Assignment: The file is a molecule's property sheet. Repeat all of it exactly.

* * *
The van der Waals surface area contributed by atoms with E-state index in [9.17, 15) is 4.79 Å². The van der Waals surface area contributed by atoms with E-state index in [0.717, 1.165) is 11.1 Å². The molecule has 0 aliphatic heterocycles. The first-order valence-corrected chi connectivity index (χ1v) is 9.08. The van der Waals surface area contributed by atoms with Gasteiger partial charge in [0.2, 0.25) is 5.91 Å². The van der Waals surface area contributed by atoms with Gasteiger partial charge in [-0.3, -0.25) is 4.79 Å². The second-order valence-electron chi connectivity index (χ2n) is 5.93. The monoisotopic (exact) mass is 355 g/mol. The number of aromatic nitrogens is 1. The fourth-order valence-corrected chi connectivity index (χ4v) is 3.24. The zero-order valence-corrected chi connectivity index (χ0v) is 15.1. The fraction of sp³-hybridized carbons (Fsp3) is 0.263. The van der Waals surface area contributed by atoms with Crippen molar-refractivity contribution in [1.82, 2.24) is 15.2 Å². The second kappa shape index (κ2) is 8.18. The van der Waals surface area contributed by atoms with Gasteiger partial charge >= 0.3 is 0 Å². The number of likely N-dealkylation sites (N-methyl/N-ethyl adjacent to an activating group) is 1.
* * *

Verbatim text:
The van der Waals surface area contributed by atoms with E-state index in [9.17, 15) is 4.79 Å². The van der Waals surface area contributed by atoms with E-state index in [0.717, 1.165) is 11.1 Å². The molecule has 0 aliphatic heterocycles. The first-order valence-corrected chi connectivity index (χ1v) is 9.08. The van der Waals surface area contributed by atoms with Gasteiger partial charge in [0.2, 0.25) is 5.91 Å². The van der Waals surface area contributed by atoms with Gasteiger partial charge in [-0.3, -0.25) is 4.79 Å². The second-order valence-electron chi connectivity index (χ2n) is 5.93. The monoisotopic (exact) mass is 355 g/mol. The number of aromatic nitrogens is 1. The fourth-order valence-corrected chi connectivity index (χ4v) is 3.24. The zero-order valence-corrected chi connectivity index (χ0v) is 15.1. The fraction of sp³-hybridized carbons (Fsp3) is 0.263. The van der Waals surface area contributed by atoms with Crippen molar-refractivity contribution in [1.82, 2.24) is 15.2 Å². The second kappa shape index (κ2) is 8.18. The van der Waals surface area contributed by atoms with Gasteiger partial charge >= 0.3 is 0 Å². The number of likely N-dealkylation sites (N-methyl/N-ethyl adjacent to an activating group) is 1.